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Keywords:

  • niche differentiation;
  • spatial partitioning;
  • ectomycorrhizal hyphae;
  • diversity;
  • fungal communities;
  • soil DNA extraction;
  • terminal restriction fragment length polymorphism (T-RFLP)

Summary

  • •  
    Niche differentiation for different soil substrates has been proposed as a mechanism contributing to ectomycorrhizal fungal diversity. This hypothesis has been largely untestable because of a lack of techniques to study the in situ distribution of ectomycorrhizal hyphae.
  • •  
    We developed a technique involving soil DNA extraction, PCR and terminal restriction fragment length polymorphism (T-RFLP) analysis for species identification to investigate the vertical distribution of fungal hyphae in four distinct layers of the forest floor (lower litter, F-layer, H-layer, and B-horizon) of a Pinus resinosa plantation.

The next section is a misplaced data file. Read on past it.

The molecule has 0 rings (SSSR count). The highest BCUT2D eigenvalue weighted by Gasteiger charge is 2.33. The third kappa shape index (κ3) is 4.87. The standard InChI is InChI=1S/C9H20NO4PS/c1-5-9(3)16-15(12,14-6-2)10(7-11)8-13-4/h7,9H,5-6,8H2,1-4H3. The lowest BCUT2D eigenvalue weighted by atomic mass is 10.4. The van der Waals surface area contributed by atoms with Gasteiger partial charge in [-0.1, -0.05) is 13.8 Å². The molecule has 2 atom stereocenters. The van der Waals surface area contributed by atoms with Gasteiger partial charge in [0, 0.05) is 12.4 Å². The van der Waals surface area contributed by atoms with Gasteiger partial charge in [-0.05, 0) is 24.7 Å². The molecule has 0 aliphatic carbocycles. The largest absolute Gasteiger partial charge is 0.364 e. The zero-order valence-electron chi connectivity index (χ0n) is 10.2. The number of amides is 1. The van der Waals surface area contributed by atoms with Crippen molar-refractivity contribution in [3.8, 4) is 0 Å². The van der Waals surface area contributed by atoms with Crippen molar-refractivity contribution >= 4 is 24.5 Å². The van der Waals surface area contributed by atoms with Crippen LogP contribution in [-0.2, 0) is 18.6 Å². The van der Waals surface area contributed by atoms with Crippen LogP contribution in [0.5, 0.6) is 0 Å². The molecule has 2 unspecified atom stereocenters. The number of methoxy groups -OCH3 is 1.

• •  
    Fungal communities differed markedly among the four layers. Cluster analysis suggested six different patterns of resource utilization: litter-layer specialists, litter-layer generalists, F-layer, H-layer, and B-horizon species, and multilayer generalists. Known ectomycorrhizal species were found in all six clusters.
  • •  
    This spatial partitioning observed among ectomycorrhizal fungi along a single, relatively simple substrate-resource gradient supports the niche differentiation hypothesis as an important mechanism contributing to ectomycorrhizal fungal diversity.